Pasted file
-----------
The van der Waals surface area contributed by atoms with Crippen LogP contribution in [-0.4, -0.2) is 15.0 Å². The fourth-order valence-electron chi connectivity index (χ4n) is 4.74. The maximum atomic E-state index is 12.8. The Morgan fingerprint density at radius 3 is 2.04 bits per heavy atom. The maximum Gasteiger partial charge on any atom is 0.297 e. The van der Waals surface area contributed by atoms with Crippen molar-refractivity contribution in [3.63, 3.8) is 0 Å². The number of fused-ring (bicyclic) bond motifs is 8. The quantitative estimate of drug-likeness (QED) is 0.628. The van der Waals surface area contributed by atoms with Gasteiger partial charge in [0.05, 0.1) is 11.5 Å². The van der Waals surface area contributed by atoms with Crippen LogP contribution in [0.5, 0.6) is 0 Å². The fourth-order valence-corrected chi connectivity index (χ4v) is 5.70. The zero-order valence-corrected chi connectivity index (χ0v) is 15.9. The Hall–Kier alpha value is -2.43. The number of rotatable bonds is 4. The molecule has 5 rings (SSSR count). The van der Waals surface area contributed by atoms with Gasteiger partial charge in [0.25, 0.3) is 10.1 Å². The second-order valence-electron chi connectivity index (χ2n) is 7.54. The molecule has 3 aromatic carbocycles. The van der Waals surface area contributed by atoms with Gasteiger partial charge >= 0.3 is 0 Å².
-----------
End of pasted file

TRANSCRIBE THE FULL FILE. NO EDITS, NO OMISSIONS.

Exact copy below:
The van der Waals surface area contributed by atoms with Crippen LogP contribution in [-0.4, -0.2) is 15.0 Å². The fourth-order valence-electron chi connectivity index (χ4n) is 4.74. The maximum atomic E-state index is 12.8. The Morgan fingerprint density at radius 3 is 2.04 bits per heavy atom. The maximum Gasteiger partial charge on any atom is 0.297 e. The van der Waals surface area contributed by atoms with Crippen molar-refractivity contribution in [3.63, 3.8) is 0 Å². The number of fused-ring (bicyclic) bond motifs is 8. The quantitative estimate of drug-likeness (QED) is 0.628. The van der Waals surface area contributed by atoms with Gasteiger partial charge in [0.05, 0.1) is 11.5 Å². The van der Waals surface area contributed by atoms with Crippen LogP contribution in [0.5, 0.6) is 0 Å². The fourth-order valence-corrected chi connectivity index (χ4v) is 5.70. The zero-order valence-corrected chi connectivity index (χ0v) is 15.9. The Hall–Kier alpha value is -2.43. The number of rotatable bonds is 4. The molecule has 5 rings (SSSR count). The van der Waals surface area contributed by atoms with Gasteiger partial charge in [0.25, 0.3) is 10.1 Å². The second-order valence-electron chi connectivity index (χ2n) is 7.54. The molecule has 3 aromatic carbocycles. The van der Waals surface area contributed by atoms with Gasteiger partial charge >= 0.3 is 0 Å².